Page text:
Choker hitches should not be used on unbalanced loads or loose bundles because the sling will never make full 360° contact with the load. For more complete contact, use a double wrap choker hitch (see below).
Double Choker Hitch – uses two slings in a choker hitch to provide more contact area to secure a load.
Double Wrap Choker Hitch – similar to standard choker hitch, except that the sling is wrapped around the load twice. This hitch compresses the load and can help prevent it from slipping out of the sling.
Make sure that you use slings that are long enough so that the choker hitch is effective and grips the load. The choke point should always be on the sling body and never on the sling eye, a fitting, base of the eye or fitting, or on a splice or tag. The choke hitch should always be pulled tight before the lift is made—not pulled down during the lift.
Bridle (Multiple Leg) Sling Assemblies
There is another type of rigging method that involves multi-leg bridle sling assemblies made with two, three, or four straight legs attached to a master link. Bridle sling assemblies can be used for lifting and handling loads that have fixed lifting lugs or attachment points.
The multiple legs of the sling attach to a master link and work together to provide additional support and stability when the sling hook is positioned over the center of gravity of the load. Bridle sling assemblies can have adjustable sling leg lengths to help level and control unbalanced loads. Always make sure you check each sling angle and refer to a rigging chart to make sure the sling is not overloaded based on the working sling angle.
Single Leg Sling Assemblies: When 90° to horizontal (a vertical hitch), the capacity is 100% of the vertical hitch rating on the tag.
Double Leg Sling Assemblies: In this configuration, both legs share the load equally IF:
- Sling leg lengths are equal
- Pick is directly over the center of gravity
- Center of gravity is in center or middle of load being lifted
Triple Leg Sling Assemblies: This configuration offers increased lifting capacities over double leg sling assemblies of equal quality and size.
Quad Leg Sling Assemblies: This configuration offers improved stability but provides increased capacity only if all legs share an equal share of the load.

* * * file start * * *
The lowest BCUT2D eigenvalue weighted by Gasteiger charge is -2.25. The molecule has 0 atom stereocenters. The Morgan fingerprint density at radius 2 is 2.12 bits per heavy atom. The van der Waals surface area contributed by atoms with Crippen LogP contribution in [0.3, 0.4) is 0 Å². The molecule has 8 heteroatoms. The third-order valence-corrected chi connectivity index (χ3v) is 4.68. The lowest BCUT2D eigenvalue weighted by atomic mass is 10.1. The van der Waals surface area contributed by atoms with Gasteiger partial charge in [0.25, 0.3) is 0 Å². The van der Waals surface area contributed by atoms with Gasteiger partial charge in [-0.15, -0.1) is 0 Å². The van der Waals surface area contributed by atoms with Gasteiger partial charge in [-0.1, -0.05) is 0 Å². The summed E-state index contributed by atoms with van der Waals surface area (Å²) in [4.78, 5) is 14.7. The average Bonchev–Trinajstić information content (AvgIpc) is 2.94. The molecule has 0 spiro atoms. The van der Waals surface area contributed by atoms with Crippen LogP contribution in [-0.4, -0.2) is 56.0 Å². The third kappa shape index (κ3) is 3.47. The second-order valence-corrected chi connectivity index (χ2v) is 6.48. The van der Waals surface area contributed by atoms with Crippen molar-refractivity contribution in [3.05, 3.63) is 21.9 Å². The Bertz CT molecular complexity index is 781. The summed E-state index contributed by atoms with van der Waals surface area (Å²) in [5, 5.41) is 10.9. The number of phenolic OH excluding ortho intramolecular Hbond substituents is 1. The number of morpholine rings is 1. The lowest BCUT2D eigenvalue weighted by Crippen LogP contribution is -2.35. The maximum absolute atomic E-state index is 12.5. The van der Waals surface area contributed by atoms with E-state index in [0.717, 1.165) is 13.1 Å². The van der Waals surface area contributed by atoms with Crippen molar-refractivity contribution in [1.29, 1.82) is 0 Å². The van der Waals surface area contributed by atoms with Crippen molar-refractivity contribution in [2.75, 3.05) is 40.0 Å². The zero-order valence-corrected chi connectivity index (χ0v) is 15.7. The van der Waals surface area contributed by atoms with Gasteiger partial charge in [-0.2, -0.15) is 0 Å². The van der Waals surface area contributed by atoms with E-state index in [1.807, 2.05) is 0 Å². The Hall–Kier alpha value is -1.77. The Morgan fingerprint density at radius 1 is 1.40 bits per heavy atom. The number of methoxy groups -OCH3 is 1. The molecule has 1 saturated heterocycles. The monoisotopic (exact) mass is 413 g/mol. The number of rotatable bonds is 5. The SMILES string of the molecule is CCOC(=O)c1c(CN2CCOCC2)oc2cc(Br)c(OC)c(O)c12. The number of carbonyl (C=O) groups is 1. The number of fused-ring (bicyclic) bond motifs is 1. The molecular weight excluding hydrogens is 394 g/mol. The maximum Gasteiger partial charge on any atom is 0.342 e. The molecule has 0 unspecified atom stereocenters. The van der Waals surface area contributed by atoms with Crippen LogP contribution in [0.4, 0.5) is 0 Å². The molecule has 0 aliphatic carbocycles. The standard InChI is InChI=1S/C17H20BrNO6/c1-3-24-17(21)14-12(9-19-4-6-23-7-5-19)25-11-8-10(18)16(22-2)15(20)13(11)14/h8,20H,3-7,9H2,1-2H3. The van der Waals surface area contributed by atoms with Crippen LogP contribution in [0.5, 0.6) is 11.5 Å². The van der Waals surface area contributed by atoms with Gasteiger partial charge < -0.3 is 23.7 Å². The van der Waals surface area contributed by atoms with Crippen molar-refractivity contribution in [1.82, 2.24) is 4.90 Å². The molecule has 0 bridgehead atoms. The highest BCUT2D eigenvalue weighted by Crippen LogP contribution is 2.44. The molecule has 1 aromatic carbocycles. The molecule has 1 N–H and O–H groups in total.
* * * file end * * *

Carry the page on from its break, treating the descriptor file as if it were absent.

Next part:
Wrapping it Up
Remember, it is always the responsibility of the end user or other designated or qualified person to inspect their rigging equipment and make sure that it is in proper working condition and rated for the specific task, prior to performing a lift.
Other rigging best practices include:
- Select rigging gear based on the rating and Working Load Limit (WLL)
- Determine the total weight of the load prior to the lift
- Determine the proper sling type and hitch type
- Determine that the load is structurally sound and free of obstructions
- Determine the proper sling angle
- Find the load’s Center of Gravity (COG)
- Know your proximity to the load
- Use sling protection on all types of slings
- Account for environmental conditions
- Check all rigging gear has the proper identification and/or markings
If you require a specific rigging training course for OSHA compliance for slings, hoists, overhead cranes, and/or rigging hardware, we can assist you in helping to create a safe and reliable workplace. All Mazzella trainers have been accredited through Industrial Training International and train to OSHA and ASME standards.
We also offer site assessments where we come on-site to observe your lifting and rigging procedures and the condition of your equipment and compare them to the applicable OSHA and ASME standards. We’ll then work with you to identify opportunities for improvement and help put a plan of action together.
If you’re interested in partnering with us, contact us to speak with a local Lifting Specialist today!